A new Canadian study shows that the power of the mind can directly influence the perception of pain. The finding confirms that complimentary or alternative approaches can help alleviate or diminish pain.
In the study, scientists from Université de Montréal found that negative and positive emotions have a direct impact on pain. Their research is published in the current edition of the Proceedings of the National Academy of Sciences (PNAS).
According to lead author Mathieu Roy, “Our tests revealed when pain is perceived by our brain and how that pain can be amplified when combined with negative emotions.”
As part of the study, 13 subjects were recruited to undergo small yet painful electric shocks, which caused knee-jerk reactions controlled by the spine that could be measured.
During the fMRI process, subjects were shown a succession of images that were either pleasant (i.e. summer water-skiing), unpleasant (i.e. a vicious bear) or neutral (i.e. a book). Brain reaction was simultaneously measured in participants through functional magnetic resonance imaging (fMRI).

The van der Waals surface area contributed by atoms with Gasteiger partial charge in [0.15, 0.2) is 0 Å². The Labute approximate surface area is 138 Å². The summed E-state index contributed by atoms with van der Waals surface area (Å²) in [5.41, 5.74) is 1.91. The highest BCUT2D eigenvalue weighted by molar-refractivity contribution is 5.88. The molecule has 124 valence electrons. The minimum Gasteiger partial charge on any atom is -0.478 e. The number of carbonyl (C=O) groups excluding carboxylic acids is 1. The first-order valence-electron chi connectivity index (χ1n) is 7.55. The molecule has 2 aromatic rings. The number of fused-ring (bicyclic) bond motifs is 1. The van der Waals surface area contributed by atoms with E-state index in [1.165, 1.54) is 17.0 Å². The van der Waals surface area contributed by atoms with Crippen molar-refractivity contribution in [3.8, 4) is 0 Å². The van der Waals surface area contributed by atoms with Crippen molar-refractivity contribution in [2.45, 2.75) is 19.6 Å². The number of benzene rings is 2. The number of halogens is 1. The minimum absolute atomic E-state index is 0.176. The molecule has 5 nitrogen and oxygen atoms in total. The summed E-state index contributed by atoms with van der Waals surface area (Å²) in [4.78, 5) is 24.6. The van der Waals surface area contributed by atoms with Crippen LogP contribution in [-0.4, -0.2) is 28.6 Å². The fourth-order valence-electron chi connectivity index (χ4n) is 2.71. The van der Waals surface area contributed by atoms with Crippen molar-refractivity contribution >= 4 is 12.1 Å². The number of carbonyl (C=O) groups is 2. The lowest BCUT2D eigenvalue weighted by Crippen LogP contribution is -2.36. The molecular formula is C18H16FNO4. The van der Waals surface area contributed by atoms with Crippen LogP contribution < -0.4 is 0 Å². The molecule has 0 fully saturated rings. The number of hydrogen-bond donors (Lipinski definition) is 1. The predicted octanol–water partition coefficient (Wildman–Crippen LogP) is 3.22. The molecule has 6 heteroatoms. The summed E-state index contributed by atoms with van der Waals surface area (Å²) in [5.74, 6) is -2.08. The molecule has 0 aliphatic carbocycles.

The fMRI readings allowed the scientists to divide emotion-related brain activity from pain-related reactions.
“We found that seeing unpleasant pictures elicited stronger pain in subjects getting shocks than looking at pleasant pictures,” says Dr. Roy.
The discovery provides scientific evidence that pain is governed by mood and builds on Dr. Roy’s previous studies that showed how pleasant music could decrease aches.
“Our findings show that non-pharmaceutical interventions – mood enhancers such as photography or music – could be used in health care to help alleviate pain. These interventions would be inexpensive and adaptable to several fields,” he stresses.
Source: University of Montreal